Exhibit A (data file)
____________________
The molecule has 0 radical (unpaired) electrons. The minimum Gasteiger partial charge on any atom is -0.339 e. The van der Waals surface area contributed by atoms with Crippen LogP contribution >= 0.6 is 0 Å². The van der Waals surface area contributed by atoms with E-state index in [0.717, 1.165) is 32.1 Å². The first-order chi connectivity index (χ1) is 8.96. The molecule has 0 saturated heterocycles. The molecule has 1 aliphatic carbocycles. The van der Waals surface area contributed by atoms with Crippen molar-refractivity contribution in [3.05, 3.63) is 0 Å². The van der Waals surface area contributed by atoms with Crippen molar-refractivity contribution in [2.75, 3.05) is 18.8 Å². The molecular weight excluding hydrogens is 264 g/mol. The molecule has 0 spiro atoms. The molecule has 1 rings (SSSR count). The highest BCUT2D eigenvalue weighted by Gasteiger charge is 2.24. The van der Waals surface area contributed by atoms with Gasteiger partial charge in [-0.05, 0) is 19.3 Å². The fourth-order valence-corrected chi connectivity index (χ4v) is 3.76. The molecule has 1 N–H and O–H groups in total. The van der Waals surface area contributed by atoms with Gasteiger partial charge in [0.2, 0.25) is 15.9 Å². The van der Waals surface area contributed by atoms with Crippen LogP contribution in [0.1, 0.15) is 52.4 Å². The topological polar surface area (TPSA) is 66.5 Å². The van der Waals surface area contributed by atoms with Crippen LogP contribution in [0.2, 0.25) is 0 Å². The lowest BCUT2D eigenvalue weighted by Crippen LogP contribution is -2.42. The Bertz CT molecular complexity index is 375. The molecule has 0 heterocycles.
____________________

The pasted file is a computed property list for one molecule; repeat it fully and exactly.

The molecule has 0 radical (unpaired) electrons. The minimum Gasteiger partial charge on any atom is -0.339 e. The van der Waals surface area contributed by atoms with Crippen LogP contribution >= 0.6 is 0 Å². The van der Waals surface area contributed by atoms with E-state index in [0.717, 1.165) is 32.1 Å². The first-order chi connectivity index (χ1) is 8.96. The molecule has 0 saturated heterocycles. The molecule has 1 aliphatic carbocycles. The van der Waals surface area contributed by atoms with Crippen molar-refractivity contribution in [3.05, 3.63) is 0 Å². The van der Waals surface area contributed by atoms with Crippen molar-refractivity contribution in [2.75, 3.05) is 18.8 Å². The molecular weight excluding hydrogens is 264 g/mol. The molecule has 0 spiro atoms. The molecule has 1 rings (SSSR count). The highest BCUT2D eigenvalue weighted by Gasteiger charge is 2.24. The van der Waals surface area contributed by atoms with Gasteiger partial charge in [-0.05, 0) is 19.3 Å². The fourth-order valence-corrected chi connectivity index (χ4v) is 3.76. The molecule has 1 N–H and O–H groups in total. The van der Waals surface area contributed by atoms with Gasteiger partial charge in [0.2, 0.25) is 15.9 Å². The van der Waals surface area contributed by atoms with Crippen LogP contribution in [0.1, 0.15) is 52.4 Å². The topological polar surface area (TPSA) is 66.5 Å². The van der Waals surface area contributed by atoms with Crippen LogP contribution in [0.2, 0.25) is 0 Å². The lowest BCUT2D eigenvalue weighted by Crippen LogP contribution is -2.42. The Bertz CT molecular complexity index is 375. The molecule has 0 heterocycles.